Often when I am teaching I overhear students say something like “he say me, it’s good“, or “I tell, it’s good.” It’s a small mistake and still easy to understand the essence of what they want to communicate, but it can make a big difference in someone’s first impression of you if you eliminate these small grammatical errors. So let’s have a look at the differences between these two often confused verbs: say and tell.
One great thing about learning a language is that, once we have the tools, we can share our experience to help those around us by offering our best advice. It’s important to be able to do this in various ways, depending on the situation.
In this article we are going to highlight several ways this can be done, with a focus on the differences between formal and informal ways of offering advice. If the person asking you for advice is your boss or someone you don’t know very well, you probably don’t want to use informal language. Conversely, if the person is a close friend, feel free to tell them how you see things and don’t worry about formality. Let’s have a closer look at three ways we can give advice.
We have prepared an amazing infographic on some useful tips that will help you to take the right actions in the way to IELTS success. Check it out!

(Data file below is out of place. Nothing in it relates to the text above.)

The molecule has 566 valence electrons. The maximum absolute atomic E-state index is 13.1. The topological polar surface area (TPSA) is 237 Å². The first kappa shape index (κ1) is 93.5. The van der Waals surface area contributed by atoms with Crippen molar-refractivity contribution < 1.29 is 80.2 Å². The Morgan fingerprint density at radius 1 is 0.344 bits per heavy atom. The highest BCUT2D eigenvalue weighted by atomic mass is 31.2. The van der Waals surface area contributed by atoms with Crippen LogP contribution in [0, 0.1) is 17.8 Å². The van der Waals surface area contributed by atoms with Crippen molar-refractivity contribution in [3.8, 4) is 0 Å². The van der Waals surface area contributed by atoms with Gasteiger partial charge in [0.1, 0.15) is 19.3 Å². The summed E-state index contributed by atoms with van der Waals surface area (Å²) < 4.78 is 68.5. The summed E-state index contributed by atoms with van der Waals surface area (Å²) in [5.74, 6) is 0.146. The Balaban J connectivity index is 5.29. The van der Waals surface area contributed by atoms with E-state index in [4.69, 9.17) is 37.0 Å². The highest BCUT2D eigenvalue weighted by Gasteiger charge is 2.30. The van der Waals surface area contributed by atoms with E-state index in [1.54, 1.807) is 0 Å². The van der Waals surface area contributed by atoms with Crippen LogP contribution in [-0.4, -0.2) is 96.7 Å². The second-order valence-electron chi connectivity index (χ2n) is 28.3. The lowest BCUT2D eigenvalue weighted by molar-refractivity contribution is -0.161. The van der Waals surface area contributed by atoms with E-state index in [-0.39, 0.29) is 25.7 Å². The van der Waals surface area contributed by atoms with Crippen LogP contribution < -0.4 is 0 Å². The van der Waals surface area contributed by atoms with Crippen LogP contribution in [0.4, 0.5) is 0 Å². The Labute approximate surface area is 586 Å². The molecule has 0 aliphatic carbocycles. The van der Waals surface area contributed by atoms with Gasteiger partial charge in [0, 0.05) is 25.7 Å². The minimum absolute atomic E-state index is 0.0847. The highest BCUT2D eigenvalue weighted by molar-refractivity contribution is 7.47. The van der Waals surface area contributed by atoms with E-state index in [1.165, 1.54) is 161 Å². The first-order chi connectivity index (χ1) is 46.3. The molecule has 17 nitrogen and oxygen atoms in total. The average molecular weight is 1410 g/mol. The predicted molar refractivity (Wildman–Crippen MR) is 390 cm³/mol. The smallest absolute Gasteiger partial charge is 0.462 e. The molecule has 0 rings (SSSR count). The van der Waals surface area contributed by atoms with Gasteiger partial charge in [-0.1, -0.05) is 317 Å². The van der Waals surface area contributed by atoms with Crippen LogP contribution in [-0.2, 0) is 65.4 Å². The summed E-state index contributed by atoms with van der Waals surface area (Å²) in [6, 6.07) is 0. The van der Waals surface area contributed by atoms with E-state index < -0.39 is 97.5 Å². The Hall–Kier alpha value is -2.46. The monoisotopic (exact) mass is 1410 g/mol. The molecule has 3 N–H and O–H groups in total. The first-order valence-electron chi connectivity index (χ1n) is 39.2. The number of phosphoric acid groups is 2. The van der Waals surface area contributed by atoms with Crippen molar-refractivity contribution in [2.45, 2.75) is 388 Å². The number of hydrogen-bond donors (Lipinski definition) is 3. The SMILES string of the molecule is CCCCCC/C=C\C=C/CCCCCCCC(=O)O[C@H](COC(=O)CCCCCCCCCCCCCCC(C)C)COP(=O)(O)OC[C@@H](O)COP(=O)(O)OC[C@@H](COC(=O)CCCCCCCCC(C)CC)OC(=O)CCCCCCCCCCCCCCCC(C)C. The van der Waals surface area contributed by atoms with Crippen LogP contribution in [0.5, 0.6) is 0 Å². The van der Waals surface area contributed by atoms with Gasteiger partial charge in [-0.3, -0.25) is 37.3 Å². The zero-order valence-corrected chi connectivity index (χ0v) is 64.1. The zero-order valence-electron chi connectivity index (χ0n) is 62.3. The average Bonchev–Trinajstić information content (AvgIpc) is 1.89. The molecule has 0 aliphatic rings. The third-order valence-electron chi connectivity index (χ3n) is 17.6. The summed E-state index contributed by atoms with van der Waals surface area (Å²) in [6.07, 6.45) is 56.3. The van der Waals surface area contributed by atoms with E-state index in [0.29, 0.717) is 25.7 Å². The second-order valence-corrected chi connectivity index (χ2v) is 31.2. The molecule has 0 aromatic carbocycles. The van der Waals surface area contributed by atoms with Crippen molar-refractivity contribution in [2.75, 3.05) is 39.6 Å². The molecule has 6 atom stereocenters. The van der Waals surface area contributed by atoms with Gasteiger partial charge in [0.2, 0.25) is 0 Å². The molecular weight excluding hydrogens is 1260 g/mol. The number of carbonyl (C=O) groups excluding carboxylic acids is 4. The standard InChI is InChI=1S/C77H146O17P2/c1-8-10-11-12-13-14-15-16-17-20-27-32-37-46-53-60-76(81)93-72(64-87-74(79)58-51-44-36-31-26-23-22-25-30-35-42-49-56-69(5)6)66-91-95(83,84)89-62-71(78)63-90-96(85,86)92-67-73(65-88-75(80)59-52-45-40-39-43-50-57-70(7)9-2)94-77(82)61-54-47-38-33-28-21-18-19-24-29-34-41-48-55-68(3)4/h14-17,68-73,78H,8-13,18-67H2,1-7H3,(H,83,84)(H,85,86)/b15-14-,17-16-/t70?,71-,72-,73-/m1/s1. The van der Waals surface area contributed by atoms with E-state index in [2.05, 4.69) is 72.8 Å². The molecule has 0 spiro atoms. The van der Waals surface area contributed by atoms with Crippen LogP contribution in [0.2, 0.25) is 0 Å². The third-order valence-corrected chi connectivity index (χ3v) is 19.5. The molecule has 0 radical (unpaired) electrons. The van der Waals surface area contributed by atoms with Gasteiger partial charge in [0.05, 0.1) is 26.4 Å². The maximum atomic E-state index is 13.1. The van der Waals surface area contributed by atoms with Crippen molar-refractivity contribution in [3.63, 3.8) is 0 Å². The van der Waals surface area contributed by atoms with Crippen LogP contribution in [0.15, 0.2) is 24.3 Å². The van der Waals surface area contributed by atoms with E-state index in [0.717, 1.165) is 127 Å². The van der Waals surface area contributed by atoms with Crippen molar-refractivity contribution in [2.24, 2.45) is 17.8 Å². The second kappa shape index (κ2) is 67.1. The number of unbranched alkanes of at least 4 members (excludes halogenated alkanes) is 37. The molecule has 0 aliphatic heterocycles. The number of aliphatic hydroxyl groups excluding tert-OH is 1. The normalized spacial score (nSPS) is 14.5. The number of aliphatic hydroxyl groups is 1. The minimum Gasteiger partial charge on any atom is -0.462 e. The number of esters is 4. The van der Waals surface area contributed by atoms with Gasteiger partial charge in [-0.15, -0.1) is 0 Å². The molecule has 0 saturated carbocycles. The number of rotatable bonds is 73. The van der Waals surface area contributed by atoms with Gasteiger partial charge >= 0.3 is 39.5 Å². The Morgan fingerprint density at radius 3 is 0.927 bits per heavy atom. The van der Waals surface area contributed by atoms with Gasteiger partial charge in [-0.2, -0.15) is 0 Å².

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Do you want to sound like a native speaker? Here are 5 easy ways to improve your pronunciation so people will be able to understand you more easily!
2015 is here! It’s time for a new year and a new beginning. To start the year off on the right foot, why not make a New Year’s resolution?
A New Year’s Resolution is a commitment a person makes to achieve some of their personal and professional goals. New Year’s resolutions are made for the New Year, which indicates new beginnings. The idea is to keep the promise for the whole year. This tradition is widely celebrated throughout the world.
Are you new to Canada? Feeling nervous about speaking with native speakers? Don’t worry, the best thing to do is just try. Don’t be afraid to make mistakes – that is how you learn!
- Paul Grieve (ILAC Teacher)
Two years ago I taught Advanced Business English and had the pleasure of teaching a very hard-working student from the Czech Republic. This student was remarkable in many ways, but stood out in one way in particular; she was deaf.
On her first day, Eva came to me to explain her situation, expressing concern that her hearing impairment may affect her ability to participate fully in class. I asked her a few questions to assess her listening skills, which were actually quite strong. When I mentioned this, she told me she relied heavily on her ability to read lips. When I asked how comfortable she felt in telephone conversations, either in English or Czech, she replied that phone conversations were challenging, but not impossible as long as her hearing aid was working.